You really aren't being very clear about values. So start again.

You bought a laptop – £2000. It was faulty

you arranged with Amazon to send it back using their label service.
The label service failed.
He took advice from Amazon to undertake the return yourself.
You arranged it through Hermes – and how did you declare the item? – Type of item and value of item.




 

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So you contracted with Hermes sending a laptop and told them that it was £999.

When you tried to arrange the delivery directly through Amazon, they knew what it was and they knew the full value

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So you can either proceed against Amazon on the basis that you followed their advice and their preferred delivery agent (they recommended Hermes???) And that the laptop was defective so that Amazon was already in breach of contract and they knew everything about it including the value.

Or you can try and sue Hermes for £999 on the basis that they knew what the item was but they still accepted it and in any event that is not relevant to their prohibited items list and they breach their contract by dealing with the laptop negligently.

Can you confirm that Amazon recommended Hermes

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Which one would you recommend me doing? And what do you mean by proceed against Amazon? Sue them or just bring this whole thing up in more agressive manner? As for your question I have a small part of the conversation I had with the assistant. I was told: "I could only find the pickup option. So you could arrange your own return using parcel monkey: www.parcelmonkey.com or any similar service. Keep the receipt and send it to: ...url... And we will refund you the postage fees" 

But before that I remember them saying that there is no point in waiting for Hermes home-pickup anymore as they hadn't collected my parcel twice already. Then they suggested that I organized the return myself and then asked me which one do I want to proceed with: the Hermes home-pickup again or me organizing the return myself. 

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Well I don't think that Amazon are going to be particular bothered about being challenged in an aggressive manner. I think charm and reason with their telephone operatives is probably the best thing. It would have been nice if they had specifically recommended Hermes because then you'd have a very solid case. As it is they recommended parcel monkey but you really opted not to take it.

It's I suppose I would try very hard to charm Amazon into seeing it your way – but I don't fancy your chances – and I think that you might end up having to bring a legal action against them – and I have to say that I rate your chances at about 70% success – which doesn't really make me feel very comfortable. The advantage of suing Amazon is that you can sue them for the whole value. Also, if you failed then you can go back and sue Hermes for half the value with a somewhat better chance of success – although of course they will rely on the fact that it was on their prohibited items list and also that you hadn't taken out insurance to protect them against their own breach of contract or negligence.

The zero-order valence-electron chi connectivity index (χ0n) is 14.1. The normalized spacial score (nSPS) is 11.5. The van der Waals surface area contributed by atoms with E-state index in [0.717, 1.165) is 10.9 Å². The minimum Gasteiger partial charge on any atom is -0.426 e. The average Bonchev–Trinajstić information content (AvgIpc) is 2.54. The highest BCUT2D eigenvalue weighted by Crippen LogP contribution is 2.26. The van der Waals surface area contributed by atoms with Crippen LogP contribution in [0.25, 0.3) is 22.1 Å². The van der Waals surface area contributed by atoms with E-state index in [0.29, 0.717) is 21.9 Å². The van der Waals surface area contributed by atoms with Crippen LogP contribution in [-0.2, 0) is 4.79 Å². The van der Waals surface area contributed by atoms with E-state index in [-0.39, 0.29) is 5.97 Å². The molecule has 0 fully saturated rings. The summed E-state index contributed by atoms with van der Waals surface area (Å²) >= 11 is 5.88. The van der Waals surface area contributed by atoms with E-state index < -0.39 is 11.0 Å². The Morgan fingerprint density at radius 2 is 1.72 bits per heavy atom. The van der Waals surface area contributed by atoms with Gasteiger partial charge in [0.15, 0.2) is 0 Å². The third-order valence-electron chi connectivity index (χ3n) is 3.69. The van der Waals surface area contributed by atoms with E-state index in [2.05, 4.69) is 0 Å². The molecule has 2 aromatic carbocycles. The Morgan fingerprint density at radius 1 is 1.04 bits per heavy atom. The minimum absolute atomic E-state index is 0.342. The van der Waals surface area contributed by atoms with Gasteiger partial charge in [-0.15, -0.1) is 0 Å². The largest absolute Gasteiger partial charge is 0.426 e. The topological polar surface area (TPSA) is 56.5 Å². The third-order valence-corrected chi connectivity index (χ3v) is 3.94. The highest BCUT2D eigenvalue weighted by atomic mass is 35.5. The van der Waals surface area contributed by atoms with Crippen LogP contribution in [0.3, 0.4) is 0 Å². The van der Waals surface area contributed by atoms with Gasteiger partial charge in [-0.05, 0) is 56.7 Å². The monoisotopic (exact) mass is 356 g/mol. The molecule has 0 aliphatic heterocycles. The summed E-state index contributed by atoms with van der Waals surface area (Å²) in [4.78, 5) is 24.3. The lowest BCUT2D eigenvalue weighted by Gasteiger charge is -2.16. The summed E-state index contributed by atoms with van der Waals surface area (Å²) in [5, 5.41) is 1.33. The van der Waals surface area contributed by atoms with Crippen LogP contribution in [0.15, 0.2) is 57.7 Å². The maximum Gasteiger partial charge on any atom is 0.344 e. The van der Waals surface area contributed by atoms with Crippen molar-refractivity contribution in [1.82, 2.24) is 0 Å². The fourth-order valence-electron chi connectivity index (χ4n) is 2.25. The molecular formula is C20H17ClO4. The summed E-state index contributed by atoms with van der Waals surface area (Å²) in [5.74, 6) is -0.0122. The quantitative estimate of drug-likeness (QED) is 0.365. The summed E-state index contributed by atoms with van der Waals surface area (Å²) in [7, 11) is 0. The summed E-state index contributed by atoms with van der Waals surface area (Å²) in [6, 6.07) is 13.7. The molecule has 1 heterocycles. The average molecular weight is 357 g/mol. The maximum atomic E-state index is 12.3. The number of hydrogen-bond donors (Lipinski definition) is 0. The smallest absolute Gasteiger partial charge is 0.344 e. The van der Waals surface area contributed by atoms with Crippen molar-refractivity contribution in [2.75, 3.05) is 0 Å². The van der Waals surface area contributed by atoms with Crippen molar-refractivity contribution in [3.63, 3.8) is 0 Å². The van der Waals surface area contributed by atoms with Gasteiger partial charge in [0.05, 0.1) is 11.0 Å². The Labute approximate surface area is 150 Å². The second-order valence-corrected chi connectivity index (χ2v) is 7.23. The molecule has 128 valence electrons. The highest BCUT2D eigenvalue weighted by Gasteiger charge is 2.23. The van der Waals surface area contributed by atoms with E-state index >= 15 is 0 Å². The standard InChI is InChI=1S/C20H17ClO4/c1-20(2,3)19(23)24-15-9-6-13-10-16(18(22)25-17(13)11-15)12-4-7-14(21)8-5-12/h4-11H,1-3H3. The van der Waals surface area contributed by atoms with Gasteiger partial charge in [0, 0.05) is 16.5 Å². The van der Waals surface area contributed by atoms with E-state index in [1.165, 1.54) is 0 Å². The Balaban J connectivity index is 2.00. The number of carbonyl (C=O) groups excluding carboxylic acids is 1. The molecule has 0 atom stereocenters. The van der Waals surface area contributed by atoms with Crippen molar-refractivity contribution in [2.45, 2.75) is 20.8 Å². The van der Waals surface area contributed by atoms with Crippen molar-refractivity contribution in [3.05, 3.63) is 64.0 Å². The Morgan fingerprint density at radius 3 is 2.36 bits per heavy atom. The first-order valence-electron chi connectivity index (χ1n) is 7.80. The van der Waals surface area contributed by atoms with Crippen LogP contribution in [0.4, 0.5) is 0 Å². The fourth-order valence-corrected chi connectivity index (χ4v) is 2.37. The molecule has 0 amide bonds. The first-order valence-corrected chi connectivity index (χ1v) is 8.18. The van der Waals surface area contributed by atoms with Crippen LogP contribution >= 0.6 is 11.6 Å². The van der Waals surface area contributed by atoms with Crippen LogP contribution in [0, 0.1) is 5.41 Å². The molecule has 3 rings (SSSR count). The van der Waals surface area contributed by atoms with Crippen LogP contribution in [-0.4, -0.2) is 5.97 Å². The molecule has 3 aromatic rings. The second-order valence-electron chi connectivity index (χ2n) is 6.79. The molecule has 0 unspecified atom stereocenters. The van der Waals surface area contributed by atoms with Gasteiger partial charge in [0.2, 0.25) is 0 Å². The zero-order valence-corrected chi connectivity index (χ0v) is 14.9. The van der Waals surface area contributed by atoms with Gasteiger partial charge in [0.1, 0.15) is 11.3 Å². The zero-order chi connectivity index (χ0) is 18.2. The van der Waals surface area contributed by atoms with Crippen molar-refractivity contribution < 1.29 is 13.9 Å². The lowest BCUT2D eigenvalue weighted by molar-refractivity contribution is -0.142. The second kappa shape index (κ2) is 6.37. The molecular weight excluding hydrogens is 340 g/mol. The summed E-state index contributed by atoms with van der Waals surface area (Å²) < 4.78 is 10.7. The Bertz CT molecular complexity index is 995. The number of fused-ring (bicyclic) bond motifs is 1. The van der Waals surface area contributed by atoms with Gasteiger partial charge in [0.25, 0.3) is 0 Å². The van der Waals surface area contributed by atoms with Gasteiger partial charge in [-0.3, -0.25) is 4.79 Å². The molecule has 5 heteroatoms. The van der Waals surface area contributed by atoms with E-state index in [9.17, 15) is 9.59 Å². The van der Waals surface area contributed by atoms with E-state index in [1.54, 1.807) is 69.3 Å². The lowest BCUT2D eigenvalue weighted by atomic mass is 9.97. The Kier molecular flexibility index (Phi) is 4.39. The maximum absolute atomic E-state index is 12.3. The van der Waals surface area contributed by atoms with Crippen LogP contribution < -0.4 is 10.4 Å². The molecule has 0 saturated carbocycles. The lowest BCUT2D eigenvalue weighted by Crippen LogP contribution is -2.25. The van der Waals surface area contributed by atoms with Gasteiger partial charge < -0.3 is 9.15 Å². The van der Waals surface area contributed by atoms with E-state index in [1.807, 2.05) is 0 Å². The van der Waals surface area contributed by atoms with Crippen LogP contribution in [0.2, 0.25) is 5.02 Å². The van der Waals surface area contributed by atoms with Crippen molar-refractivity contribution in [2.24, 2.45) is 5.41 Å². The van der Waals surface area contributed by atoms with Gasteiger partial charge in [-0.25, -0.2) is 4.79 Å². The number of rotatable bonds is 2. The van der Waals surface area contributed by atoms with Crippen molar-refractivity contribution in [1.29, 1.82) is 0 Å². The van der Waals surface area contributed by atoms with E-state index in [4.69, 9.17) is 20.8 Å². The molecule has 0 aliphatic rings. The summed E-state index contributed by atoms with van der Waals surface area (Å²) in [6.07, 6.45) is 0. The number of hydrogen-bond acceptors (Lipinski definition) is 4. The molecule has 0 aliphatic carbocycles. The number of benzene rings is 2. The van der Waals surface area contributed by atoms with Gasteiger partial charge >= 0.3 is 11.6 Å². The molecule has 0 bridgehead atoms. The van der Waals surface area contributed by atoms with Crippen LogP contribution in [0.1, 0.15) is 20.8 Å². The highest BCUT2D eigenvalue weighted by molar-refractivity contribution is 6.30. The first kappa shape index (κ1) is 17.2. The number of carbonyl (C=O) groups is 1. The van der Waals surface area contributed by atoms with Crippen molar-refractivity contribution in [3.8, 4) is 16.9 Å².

I think you're in a difficult situation. Whichever you decide then we will help you. I think you need to visit the County Court website and assess the cost of bringing an action for £2000 because that would be a risk factor if you lost – that you wouldn't recover your fees.
One other thing to consider is that if Hermes decide to defend it then they will probably defend quite vigourously because it's no skin off their nose if they lose.

On the other hand, Hermes might choose not to defend because if they lost, then it would damage their entire insurance/compensation business model. On the other hand, this might be a value – £999 – that they would be prepared to go to a hearing over.

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"As it is they recommended parcel monkey but you really opted not to take it." - well they recommended parcel monkey OR any similar service. From the sentence it feels like parcel monkey was just an example. 

Another thing I wanted to correct is that laptops are on the non-compensation list, not the prohibited items list (devices that need battery to operate are not prohibited, only plain batteries) but I am not sure if this makes any difference.